U.S.: Groups Call on Congress to Hold Hearings on the DEA
Sign-On Letter Highlights Numerous Recent DEA Scandals: Secret Use of NSA and CIA Surveillance Records, Unfettered Access to Citizens’ Phone Records, and Many More
Signatories Call on Congress to Hold the DEA Accountable for Systematic, Illegal Practices
By Steve Elliott
More than 120 groups from across the political spectrum and around the globe, including the ACLU, Witness for Peace, Drug Policy Alliance, and the International Drug Policy Consortium (a global network of 106 NGOs) sent a letter to Congress on Thursday, calling on key legislators from the House and Senate Judiciary and Oversight Committees to hold hearings on the Drug Enforcement Administration (DEA).
“For too long Congress has given the DEA a free pass,” said Bill Piper, director of national affairs at the Drug Policy Alliance (DPA). “Our hope is that Congress does its job and provides oversight because this agency has a deeply troubling track record of unregulated and out of control behavior. The DEA must be reined in and held accountable.”
The catalyst for the letter is a series of investigative articles from early August and September by Reuters and The New York Times. The Reuters articles outline how the DEA has used certain CIA and NSA programs to pursue drug convictions in the United States. The revelations have added to the current controversy surrounding NSA programs.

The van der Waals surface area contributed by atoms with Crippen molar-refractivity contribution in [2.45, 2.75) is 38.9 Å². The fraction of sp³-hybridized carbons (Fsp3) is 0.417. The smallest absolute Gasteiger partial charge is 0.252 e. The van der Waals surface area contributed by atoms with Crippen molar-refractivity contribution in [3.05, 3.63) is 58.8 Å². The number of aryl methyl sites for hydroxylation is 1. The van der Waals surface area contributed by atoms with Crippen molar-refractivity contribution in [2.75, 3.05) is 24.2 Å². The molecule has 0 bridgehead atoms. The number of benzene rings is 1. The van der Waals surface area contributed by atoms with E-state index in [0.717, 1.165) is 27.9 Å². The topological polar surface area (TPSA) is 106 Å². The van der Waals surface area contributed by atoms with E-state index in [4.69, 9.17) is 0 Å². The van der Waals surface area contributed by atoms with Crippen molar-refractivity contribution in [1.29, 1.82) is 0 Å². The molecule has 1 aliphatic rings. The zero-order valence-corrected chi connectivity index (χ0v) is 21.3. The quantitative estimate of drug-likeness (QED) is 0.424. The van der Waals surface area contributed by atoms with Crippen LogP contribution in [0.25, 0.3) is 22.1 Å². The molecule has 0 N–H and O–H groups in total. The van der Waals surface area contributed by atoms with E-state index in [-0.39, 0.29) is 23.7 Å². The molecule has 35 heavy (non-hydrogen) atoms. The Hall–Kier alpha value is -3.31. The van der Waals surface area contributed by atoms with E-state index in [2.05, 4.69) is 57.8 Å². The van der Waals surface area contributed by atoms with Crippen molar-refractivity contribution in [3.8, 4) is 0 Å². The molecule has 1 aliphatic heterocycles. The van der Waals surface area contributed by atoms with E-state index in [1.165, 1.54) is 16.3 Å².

Defenders of NSA programs have hitherto claimed that their sole use was to prevent terrorist attacks, not domestic spying on nearly all Americans. Perhaps more worryingly, the letter notes that “DEA agents are actively creating and encouraging other agencies to create fake investigative trails to disguise where the information originated, a scheme that prosecutors, defense attorneys, judges and others are arguing has robbed defendants of their right to a fair trial.”
On September 2, The New York Times published a story detailing how, over several years, the DEA has had unlimited access to an AT&T database of all calls that pass through its phones and switches. Under the Hemisphere Project, the U.S. government pays AT&T to place its employees inside the DEA, so that the DEA can use these experts to gain access to decades of detailed records of U.S. citizens’ phone calls.
Both stories expose what is merely the latest in a long line of controversial incidents involving the DEA. Among some of the other episodes of concern cited by the signatories are:
• The case of Daniel Chong, a San Diego student who was left unattended and unfed in a holding cell by the DEA for five days, and who subsequently sued and settled for $.4.1 million in July of this year.
• A Drug War operation in Honduras in which the DEA took part, and which led to the killing of four innocent civilians. The incident has never been properly investigated by authorities.
• DEA’s role in the “Fast and Furious” scandal, where the agency smuggled and laundered millions of dollars in drug war profits for Mexican drug cartels as part of an ill-conceived sting operation.
• DEA administrator Michele Leonhart’s role in overruling the DEA’s own administrative judges after they made decisions based on medical science.
• Defense attorneys in Arizona are claiming government misconduct because the DEA has rehired Andrew Chambers, a government informant who was terminated by the Justice Department years ago amid accusations of serial perjury.
The letter calls on Congress “to investigate the DEA and hold it accountable for its actions,” noting that although it has been 40 years since President Nixon established the DEA, “Congress has rarely held hearings on the DEA, its actions, and its efficacy.”